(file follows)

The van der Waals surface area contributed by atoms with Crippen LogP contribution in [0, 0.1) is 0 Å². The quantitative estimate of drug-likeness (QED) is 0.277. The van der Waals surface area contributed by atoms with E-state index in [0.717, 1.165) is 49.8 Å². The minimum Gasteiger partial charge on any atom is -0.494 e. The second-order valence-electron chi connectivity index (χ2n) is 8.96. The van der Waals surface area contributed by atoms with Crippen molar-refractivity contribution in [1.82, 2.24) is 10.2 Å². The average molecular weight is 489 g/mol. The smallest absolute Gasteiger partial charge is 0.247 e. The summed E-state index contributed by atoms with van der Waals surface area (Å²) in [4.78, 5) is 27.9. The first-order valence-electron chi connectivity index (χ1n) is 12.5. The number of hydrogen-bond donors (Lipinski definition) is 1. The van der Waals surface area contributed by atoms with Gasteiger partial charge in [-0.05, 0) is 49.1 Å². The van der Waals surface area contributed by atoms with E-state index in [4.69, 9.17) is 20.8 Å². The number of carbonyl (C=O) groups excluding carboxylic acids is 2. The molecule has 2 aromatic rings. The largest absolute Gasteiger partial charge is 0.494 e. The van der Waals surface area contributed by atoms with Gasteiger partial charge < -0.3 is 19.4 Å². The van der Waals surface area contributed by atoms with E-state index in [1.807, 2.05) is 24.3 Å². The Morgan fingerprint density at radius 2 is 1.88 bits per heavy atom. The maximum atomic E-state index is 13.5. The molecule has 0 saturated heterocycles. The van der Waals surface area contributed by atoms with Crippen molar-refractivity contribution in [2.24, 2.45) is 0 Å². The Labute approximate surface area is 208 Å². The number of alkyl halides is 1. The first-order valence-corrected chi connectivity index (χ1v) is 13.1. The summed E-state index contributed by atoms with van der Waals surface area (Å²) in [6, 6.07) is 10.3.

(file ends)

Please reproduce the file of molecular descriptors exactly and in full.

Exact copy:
The van der Waals surface area contributed by atoms with Crippen LogP contribution in [0, 0.1) is 0 Å². The quantitative estimate of drug-likeness (QED) is 0.277. The van der Waals surface area contributed by atoms with E-state index in [0.717, 1.165) is 49.8 Å². The minimum Gasteiger partial charge on any atom is -0.494 e. The second-order valence-electron chi connectivity index (χ2n) is 8.96. The van der Waals surface area contributed by atoms with Crippen molar-refractivity contribution in [1.82, 2.24) is 10.2 Å². The average molecular weight is 489 g/mol. The smallest absolute Gasteiger partial charge is 0.247 e. The summed E-state index contributed by atoms with van der Waals surface area (Å²) in [4.78, 5) is 27.9. The first-order valence-electron chi connectivity index (χ1n) is 12.5. The number of hydrogen-bond donors (Lipinski definition) is 1. The van der Waals surface area contributed by atoms with Gasteiger partial charge in [-0.05, 0) is 49.1 Å². The van der Waals surface area contributed by atoms with E-state index in [4.69, 9.17) is 20.8 Å². The number of carbonyl (C=O) groups excluding carboxylic acids is 2. The molecule has 2 aromatic rings. The largest absolute Gasteiger partial charge is 0.494 e. The van der Waals surface area contributed by atoms with Gasteiger partial charge < -0.3 is 19.4 Å². The van der Waals surface area contributed by atoms with E-state index in [1.807, 2.05) is 24.3 Å². The Morgan fingerprint density at radius 2 is 1.88 bits per heavy atom. The maximum atomic E-state index is 13.5. The molecule has 0 saturated heterocycles. The van der Waals surface area contributed by atoms with Crippen molar-refractivity contribution in [2.24, 2.45) is 0 Å². The Labute approximate surface area is 208 Å². The number of alkyl halides is 1. The first-order valence-corrected chi connectivity index (χ1v) is 13.1. The summed E-state index contributed by atoms with van der Waals surface area (Å²) in [6, 6.07) is 10.3.